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15:23 13 March 2018
One where you can start your kettle boiling using an app on your phone so it's ready when you get up to make your tea or coffee. A world where cars are becoming increasingly smart and even able to park themselves.
The Internet of Things is no longer just a cherished idea but is starting to become a reality. Personally, I don’t care much about being able to turn on my kettle remotely. But if my fridge can come up with a shopping list and deliver it to my phone, that’s something that I’d love.
And, can you imagine the possibilities with Bitcoin and the IoT? Your fridge could be programmed to place orders for things that you regularly use before they run out. You could have your fridge looking up the best promotions and discounts and applying a voucher when paying.
Talk about taking the grind out of shopping for you.
Now there is a sentence I never thought I would say, but what if you don’t want to let your fridge have access to your credit card details?
It is easy: you could open a Bitcoin wallet to use just for the purpose.
Granted, not all vendors accept bitcoins, but there are a growing number that do. If you have a look through the infographic below, you can see the vendors who either accept bitcoins directly or who will accept if through an intermediary. Some of the earliest adopters were the travel site Expedia and IT giants like MIcrosoft and Dell, but more and more companies of all sizes adopt cryptocurrencies.
But it’s not just in terms of payments that bitcoins support the Internet of Things. The blockchain technology that underpins bitcoins is the very technology that has brought us closer to achieving an IoT.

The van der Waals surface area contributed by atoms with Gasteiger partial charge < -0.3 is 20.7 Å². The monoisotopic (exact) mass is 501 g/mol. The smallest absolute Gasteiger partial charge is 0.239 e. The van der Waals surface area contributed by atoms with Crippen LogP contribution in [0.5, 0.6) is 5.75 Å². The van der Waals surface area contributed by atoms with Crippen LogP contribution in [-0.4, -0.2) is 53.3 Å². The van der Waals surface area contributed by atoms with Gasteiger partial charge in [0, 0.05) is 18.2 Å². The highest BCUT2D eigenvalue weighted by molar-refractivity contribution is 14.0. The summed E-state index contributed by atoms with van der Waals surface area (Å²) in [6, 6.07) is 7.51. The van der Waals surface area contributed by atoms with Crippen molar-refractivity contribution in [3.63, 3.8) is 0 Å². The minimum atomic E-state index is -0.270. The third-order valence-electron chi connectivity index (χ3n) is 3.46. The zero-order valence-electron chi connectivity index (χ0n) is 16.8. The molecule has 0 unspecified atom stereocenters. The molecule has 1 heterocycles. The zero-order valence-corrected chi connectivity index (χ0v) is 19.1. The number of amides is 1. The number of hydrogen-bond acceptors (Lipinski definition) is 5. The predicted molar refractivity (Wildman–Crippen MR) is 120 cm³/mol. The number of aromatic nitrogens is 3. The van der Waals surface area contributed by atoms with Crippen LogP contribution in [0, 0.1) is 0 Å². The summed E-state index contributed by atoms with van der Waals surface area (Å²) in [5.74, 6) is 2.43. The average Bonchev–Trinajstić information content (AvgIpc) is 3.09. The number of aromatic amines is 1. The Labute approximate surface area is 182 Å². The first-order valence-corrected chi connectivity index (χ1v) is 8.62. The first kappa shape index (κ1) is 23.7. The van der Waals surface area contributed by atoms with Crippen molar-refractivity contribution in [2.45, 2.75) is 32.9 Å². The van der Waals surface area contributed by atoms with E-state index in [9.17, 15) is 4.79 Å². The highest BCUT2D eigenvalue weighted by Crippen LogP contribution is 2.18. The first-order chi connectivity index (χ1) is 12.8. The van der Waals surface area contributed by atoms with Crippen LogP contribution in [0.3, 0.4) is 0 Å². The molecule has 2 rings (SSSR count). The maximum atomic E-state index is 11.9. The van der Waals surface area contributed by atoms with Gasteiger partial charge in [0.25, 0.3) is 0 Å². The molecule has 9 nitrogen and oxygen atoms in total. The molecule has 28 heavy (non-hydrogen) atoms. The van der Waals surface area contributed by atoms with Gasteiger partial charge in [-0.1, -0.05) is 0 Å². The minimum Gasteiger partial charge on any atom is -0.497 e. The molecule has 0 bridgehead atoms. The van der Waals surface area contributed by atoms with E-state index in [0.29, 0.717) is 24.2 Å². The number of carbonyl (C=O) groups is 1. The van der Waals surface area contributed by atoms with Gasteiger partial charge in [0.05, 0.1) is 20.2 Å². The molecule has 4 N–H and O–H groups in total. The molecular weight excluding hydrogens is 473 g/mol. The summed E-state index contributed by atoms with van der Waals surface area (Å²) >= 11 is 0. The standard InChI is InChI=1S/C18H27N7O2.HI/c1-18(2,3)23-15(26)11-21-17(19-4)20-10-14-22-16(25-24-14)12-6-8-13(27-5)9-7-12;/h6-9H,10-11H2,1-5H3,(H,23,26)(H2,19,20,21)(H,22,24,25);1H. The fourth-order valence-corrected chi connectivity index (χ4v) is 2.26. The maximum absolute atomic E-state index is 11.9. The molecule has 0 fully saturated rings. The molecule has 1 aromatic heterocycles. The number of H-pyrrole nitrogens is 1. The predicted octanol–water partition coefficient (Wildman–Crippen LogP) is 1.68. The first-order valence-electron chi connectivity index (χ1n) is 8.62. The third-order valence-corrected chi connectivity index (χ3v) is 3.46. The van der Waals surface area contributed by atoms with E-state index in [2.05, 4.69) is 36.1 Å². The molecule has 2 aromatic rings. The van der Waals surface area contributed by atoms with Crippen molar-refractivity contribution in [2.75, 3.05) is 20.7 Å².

Why? Think of it this way. If every device you own was able to connect to the internet, you would need some kind of server support for it. So, Samsung, for example, would have to maintain drivers.
But, instead of just enabling you to register the device, it would also have to make it possible for you to run the device through an app or online.
What’s the big deal? Quite simply, the cost would be staggering. It would have to have a central registration point and servers to support not just the products made now, but also every product made in future.
It is a logistical nightmare and expensive for one company to bear the full brunt of these costs. That is why our kettles, toasters, etc. still don’t talk to each other. The technology is there, but maintaining that tech is expensive for just one company.
With the blockchain, however, things become more manageable. Unlike our traditional servers where all the information is stored in one place, blockchain tech allows information to be spread out over all the computers in the network.
The costs for maintaining the network are divided amongst all the members in the network and incentives can be given to get more people on board.
All you would need to do is to ensure that the incentives are right and you will have another hit like Bitcoin on your hands.
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